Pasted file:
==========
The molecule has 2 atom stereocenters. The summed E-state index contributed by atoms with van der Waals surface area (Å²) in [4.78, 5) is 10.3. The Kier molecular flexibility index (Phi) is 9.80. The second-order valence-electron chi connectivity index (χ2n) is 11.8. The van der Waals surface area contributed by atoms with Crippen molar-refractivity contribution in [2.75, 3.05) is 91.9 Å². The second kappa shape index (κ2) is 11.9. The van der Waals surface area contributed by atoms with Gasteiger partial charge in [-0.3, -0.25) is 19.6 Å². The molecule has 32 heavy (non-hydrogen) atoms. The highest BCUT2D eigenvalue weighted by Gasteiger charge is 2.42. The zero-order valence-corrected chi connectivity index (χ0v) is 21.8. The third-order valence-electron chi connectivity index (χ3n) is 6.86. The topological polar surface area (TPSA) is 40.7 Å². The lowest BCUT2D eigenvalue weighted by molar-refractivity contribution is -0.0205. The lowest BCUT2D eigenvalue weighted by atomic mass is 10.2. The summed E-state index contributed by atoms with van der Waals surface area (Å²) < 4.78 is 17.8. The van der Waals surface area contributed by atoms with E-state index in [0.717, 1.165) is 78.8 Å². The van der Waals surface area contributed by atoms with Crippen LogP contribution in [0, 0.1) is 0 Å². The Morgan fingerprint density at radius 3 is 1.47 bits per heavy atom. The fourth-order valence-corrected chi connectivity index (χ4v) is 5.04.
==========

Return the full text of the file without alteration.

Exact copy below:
The molecule has 2 atom stereocenters. The summed E-state index contributed by atoms with van der Waals surface area (Å²) in [4.78, 5) is 10.3. The Kier molecular flexibility index (Phi) is 9.80. The second-order valence-electron chi connectivity index (χ2n) is 11.8. The van der Waals surface area contributed by atoms with Crippen molar-refractivity contribution in [2.75, 3.05) is 91.9 Å². The second kappa shape index (κ2) is 11.9. The van der Waals surface area contributed by atoms with Gasteiger partial charge in [-0.3, -0.25) is 19.6 Å². The molecule has 32 heavy (non-hydrogen) atoms. The highest BCUT2D eigenvalue weighted by Gasteiger charge is 2.42. The zero-order valence-corrected chi connectivity index (χ0v) is 21.8. The third-order valence-electron chi connectivity index (χ3n) is 6.86. The topological polar surface area (TPSA) is 40.7 Å². The lowest BCUT2D eigenvalue weighted by molar-refractivity contribution is -0.0205. The lowest BCUT2D eigenvalue weighted by atomic mass is 10.2. The summed E-state index contributed by atoms with van der Waals surface area (Å²) < 4.78 is 17.8. The van der Waals surface area contributed by atoms with E-state index in [0.717, 1.165) is 78.8 Å². The van der Waals surface area contributed by atoms with Crippen LogP contribution in [0, 0.1) is 0 Å². The Morgan fingerprint density at radius 3 is 1.47 bits per heavy atom. The fourth-order valence-corrected chi connectivity index (χ4v) is 5.04.